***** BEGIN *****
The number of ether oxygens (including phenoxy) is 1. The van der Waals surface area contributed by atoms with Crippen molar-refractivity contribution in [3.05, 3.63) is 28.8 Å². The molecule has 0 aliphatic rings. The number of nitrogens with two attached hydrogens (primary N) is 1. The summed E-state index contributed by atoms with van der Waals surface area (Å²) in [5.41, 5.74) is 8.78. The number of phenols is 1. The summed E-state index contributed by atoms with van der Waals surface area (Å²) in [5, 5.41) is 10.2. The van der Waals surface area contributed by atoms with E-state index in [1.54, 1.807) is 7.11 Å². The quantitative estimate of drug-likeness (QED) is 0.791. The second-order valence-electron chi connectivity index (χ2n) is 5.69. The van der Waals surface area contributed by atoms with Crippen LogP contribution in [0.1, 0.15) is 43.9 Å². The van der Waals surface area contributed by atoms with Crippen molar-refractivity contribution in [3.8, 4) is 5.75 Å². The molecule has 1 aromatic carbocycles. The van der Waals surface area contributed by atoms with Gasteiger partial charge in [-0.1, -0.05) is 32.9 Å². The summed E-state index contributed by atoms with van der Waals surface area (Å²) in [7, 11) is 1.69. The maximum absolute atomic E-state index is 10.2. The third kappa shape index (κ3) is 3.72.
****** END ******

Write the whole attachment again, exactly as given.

The number of ether oxygens (including phenoxy) is 1. The van der Waals surface area contributed by atoms with Crippen molar-refractivity contribution in [3.05, 3.63) is 28.8 Å². The molecule has 0 aliphatic rings. The number of nitrogens with two attached hydrogens (primary N) is 1. The summed E-state index contributed by atoms with van der Waals surface area (Å²) in [5.41, 5.74) is 8.78. The number of phenols is 1. The summed E-state index contributed by atoms with van der Waals surface area (Å²) in [5, 5.41) is 10.2. The van der Waals surface area contributed by atoms with E-state index in [1.54, 1.807) is 7.11 Å². The quantitative estimate of drug-likeness (QED) is 0.791. The second-order valence-electron chi connectivity index (χ2n) is 5.69. The van der Waals surface area contributed by atoms with Crippen LogP contribution in [0.1, 0.15) is 43.9 Å². The van der Waals surface area contributed by atoms with Crippen molar-refractivity contribution in [3.8, 4) is 5.75 Å². The molecule has 1 aromatic carbocycles. The van der Waals surface area contributed by atoms with Gasteiger partial charge in [-0.1, -0.05) is 32.9 Å². The summed E-state index contributed by atoms with van der Waals surface area (Å²) in [7, 11) is 1.69. The maximum absolute atomic E-state index is 10.2. The third kappa shape index (κ3) is 3.72.